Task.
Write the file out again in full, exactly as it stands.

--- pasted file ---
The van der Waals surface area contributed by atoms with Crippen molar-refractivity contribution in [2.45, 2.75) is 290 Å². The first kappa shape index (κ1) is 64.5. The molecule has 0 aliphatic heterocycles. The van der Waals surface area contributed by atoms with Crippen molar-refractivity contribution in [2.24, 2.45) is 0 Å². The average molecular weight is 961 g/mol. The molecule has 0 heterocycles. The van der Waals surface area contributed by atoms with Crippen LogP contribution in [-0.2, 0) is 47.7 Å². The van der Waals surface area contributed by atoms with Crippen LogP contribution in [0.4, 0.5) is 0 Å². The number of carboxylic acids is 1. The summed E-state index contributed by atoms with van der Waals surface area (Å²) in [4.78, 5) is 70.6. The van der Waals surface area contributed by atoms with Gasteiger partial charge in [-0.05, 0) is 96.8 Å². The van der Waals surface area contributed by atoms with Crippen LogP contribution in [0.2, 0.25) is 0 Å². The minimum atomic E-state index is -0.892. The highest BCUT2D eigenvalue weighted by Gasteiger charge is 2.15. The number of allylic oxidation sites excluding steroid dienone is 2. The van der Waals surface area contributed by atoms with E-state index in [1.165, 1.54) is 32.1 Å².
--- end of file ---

The van der Waals surface area contributed by atoms with Crippen molar-refractivity contribution in [2.45, 2.75) is 290 Å². The first kappa shape index (κ1) is 64.5. The molecule has 0 aliphatic heterocycles. The van der Waals surface area contributed by atoms with Crippen molar-refractivity contribution in [2.24, 2.45) is 0 Å². The average molecular weight is 961 g/mol. The molecule has 0 heterocycles. The van der Waals surface area contributed by atoms with Crippen LogP contribution in [-0.2, 0) is 47.7 Å². The van der Waals surface area contributed by atoms with Crippen LogP contribution in [0.4, 0.5) is 0 Å². The number of carboxylic acids is 1. The summed E-state index contributed by atoms with van der Waals surface area (Å²) in [4.78, 5) is 70.6. The van der Waals surface area contributed by atoms with Gasteiger partial charge in [-0.05, 0) is 96.8 Å². The van der Waals surface area contributed by atoms with Crippen LogP contribution in [0.2, 0.25) is 0 Å². The minimum atomic E-state index is -0.892. The highest BCUT2D eigenvalue weighted by Gasteiger charge is 2.15. The number of allylic oxidation sites excluding steroid dienone is 2. The van der Waals surface area contributed by atoms with E-state index in [1.165, 1.54) is 32.1 Å².